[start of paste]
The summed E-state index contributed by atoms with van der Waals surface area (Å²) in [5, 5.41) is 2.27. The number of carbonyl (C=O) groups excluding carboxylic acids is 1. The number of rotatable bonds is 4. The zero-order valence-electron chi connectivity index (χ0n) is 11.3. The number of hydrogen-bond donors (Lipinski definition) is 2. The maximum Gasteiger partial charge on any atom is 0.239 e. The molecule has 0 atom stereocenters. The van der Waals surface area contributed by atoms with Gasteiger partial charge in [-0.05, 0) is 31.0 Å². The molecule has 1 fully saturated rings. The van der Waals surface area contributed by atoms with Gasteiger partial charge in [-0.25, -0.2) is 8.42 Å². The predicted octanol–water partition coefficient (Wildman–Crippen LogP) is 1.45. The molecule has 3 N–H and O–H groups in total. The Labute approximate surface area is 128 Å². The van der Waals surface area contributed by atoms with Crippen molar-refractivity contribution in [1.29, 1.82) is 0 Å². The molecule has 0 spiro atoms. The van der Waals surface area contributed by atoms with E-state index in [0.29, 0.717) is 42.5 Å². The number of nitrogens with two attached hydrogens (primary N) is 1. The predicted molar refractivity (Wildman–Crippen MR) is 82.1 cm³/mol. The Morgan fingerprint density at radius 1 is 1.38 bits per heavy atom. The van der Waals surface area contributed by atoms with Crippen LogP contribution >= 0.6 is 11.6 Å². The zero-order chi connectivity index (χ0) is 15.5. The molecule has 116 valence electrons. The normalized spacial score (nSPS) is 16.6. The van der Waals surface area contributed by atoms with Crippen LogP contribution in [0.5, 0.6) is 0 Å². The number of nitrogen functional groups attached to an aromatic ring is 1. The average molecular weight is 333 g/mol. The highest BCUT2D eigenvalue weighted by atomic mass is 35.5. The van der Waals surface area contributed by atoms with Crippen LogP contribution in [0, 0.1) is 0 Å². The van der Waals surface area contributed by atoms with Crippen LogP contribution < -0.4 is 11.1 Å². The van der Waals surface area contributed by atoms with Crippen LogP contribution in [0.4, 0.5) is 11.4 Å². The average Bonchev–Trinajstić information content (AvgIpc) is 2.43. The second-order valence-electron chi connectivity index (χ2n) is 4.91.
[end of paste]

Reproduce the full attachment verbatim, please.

The summed E-state index contributed by atoms with van der Waals surface area (Å²) in [5, 5.41) is 2.27. The number of carbonyl (C=O) groups excluding carboxylic acids is 1. The number of rotatable bonds is 4. The zero-order valence-electron chi connectivity index (χ0n) is 11.3. The number of hydrogen-bond donors (Lipinski definition) is 2. The maximum Gasteiger partial charge on any atom is 0.239 e. The molecule has 0 atom stereocenters. The van der Waals surface area contributed by atoms with Gasteiger partial charge in [-0.05, 0) is 31.0 Å². The molecule has 1 fully saturated rings. The van der Waals surface area contributed by atoms with Gasteiger partial charge in [-0.25, -0.2) is 8.42 Å². The predicted octanol–water partition coefficient (Wildman–Crippen LogP) is 1.45. The molecule has 3 N–H and O–H groups in total. The Labute approximate surface area is 128 Å². The van der Waals surface area contributed by atoms with Crippen molar-refractivity contribution in [1.29, 1.82) is 0 Å². The molecule has 0 spiro atoms. The van der Waals surface area contributed by atoms with E-state index in [0.29, 0.717) is 42.5 Å². The number of nitrogens with two attached hydrogens (primary N) is 1. The predicted molar refractivity (Wildman–Crippen MR) is 82.1 cm³/mol. The Morgan fingerprint density at radius 1 is 1.38 bits per heavy atom. The van der Waals surface area contributed by atoms with Crippen LogP contribution >= 0.6 is 11.6 Å². The zero-order chi connectivity index (χ0) is 15.5. The molecule has 116 valence electrons. The normalized spacial score (nSPS) is 16.6. The van der Waals surface area contributed by atoms with Crippen LogP contribution in [0.5, 0.6) is 0 Å². The number of nitrogen functional groups attached to an aromatic ring is 1. The average molecular weight is 333 g/mol. The highest BCUT2D eigenvalue weighted by atomic mass is 35.5. The van der Waals surface area contributed by atoms with Crippen LogP contribution in [0, 0.1) is 0 Å². The van der Waals surface area contributed by atoms with Crippen LogP contribution < -0.4 is 11.1 Å². The van der Waals surface area contributed by atoms with Crippen LogP contribution in [0.4, 0.5) is 11.4 Å². The average Bonchev–Trinajstić information content (AvgIpc) is 2.43. The second-order valence-electron chi connectivity index (χ2n) is 4.91.